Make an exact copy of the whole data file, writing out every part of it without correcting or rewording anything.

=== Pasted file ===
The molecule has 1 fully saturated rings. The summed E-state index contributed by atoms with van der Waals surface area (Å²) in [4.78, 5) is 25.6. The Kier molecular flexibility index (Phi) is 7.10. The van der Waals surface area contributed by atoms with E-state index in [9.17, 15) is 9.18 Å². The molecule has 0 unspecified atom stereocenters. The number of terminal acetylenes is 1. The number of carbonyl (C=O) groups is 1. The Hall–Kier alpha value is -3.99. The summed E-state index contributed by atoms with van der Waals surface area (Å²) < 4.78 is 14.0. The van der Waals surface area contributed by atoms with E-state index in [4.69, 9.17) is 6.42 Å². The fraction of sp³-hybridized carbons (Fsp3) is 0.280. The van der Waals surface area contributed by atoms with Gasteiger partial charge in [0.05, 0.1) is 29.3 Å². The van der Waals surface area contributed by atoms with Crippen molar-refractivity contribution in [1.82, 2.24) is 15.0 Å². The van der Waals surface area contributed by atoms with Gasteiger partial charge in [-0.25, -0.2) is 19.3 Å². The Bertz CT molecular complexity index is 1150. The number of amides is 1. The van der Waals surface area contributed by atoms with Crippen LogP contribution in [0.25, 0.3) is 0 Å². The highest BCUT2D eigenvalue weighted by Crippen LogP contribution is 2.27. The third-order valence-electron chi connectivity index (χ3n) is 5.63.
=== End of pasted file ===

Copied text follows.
The molecule has 1 fully saturated rings. The summed E-state index contributed by atoms with van der Waals surface area (Å²) in [4.78, 5) is 25.6. The Kier molecular flexibility index (Phi) is 7.10. The van der Waals surface area contributed by atoms with E-state index in [9.17, 15) is 9.18 Å². The molecule has 0 unspecified atom stereocenters. The number of terminal acetylenes is 1. The number of carbonyl (C=O) groups is 1. The Hall–Kier alpha value is -3.99. The summed E-state index contributed by atoms with van der Waals surface area (Å²) < 4.78 is 14.0. The van der Waals surface area contributed by atoms with E-state index in [4.69, 9.17) is 6.42 Å². The fraction of sp³-hybridized carbons (Fsp3) is 0.280. The van der Waals surface area contributed by atoms with Gasteiger partial charge in [0.05, 0.1) is 29.3 Å². The van der Waals surface area contributed by atoms with Crippen molar-refractivity contribution in [1.82, 2.24) is 15.0 Å². The van der Waals surface area contributed by atoms with Gasteiger partial charge in [-0.25, -0.2) is 19.3 Å². The Bertz CT molecular complexity index is 1150. The number of amides is 1. The van der Waals surface area contributed by atoms with Crippen LogP contribution in [0.25, 0.3) is 0 Å². The highest BCUT2D eigenvalue weighted by Crippen LogP contribution is 2.27. The third-order valence-electron chi connectivity index (χ3n) is 5.63.